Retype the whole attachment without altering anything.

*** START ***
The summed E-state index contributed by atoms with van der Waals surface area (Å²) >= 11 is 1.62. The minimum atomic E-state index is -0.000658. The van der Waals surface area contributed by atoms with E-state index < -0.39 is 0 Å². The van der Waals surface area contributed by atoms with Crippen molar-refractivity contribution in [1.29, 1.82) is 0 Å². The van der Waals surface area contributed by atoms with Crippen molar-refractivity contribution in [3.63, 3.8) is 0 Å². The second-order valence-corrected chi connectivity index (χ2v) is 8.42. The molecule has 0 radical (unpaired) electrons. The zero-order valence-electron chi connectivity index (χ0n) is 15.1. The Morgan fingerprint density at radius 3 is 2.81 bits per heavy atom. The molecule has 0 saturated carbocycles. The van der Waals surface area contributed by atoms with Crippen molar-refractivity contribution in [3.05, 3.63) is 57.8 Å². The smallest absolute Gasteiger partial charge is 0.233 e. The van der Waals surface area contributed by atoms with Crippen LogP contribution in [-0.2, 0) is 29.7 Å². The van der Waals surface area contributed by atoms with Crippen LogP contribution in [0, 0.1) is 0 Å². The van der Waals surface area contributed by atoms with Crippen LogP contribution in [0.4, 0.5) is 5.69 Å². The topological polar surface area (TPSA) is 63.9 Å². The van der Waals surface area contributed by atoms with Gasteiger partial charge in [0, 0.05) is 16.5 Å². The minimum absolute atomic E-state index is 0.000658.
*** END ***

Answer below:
The summed E-state index contributed by atoms with van der Waals surface area (Å²) >= 11 is 1.62. The minimum atomic E-state index is -0.000658. The van der Waals surface area contributed by atoms with E-state index < -0.39 is 0 Å². The van der Waals surface area contributed by atoms with Crippen molar-refractivity contribution in [1.29, 1.82) is 0 Å². The van der Waals surface area contributed by atoms with Crippen molar-refractivity contribution in [3.63, 3.8) is 0 Å². The second-order valence-corrected chi connectivity index (χ2v) is 8.42. The molecule has 0 radical (unpaired) electrons. The zero-order valence-electron chi connectivity index (χ0n) is 15.1. The Morgan fingerprint density at radius 3 is 2.81 bits per heavy atom. The molecule has 0 saturated carbocycles. The van der Waals surface area contributed by atoms with Crippen molar-refractivity contribution in [3.05, 3.63) is 57.8 Å². The smallest absolute Gasteiger partial charge is 0.233 e. The van der Waals surface area contributed by atoms with Crippen LogP contribution in [-0.2, 0) is 29.7 Å². The van der Waals surface area contributed by atoms with Crippen LogP contribution in [0, 0.1) is 0 Å². The van der Waals surface area contributed by atoms with Crippen LogP contribution in [0.4, 0.5) is 5.69 Å². The topological polar surface area (TPSA) is 63.9 Å². The van der Waals surface area contributed by atoms with Gasteiger partial charge in [0, 0.05) is 16.5 Å². The minimum absolute atomic E-state index is 0.000658.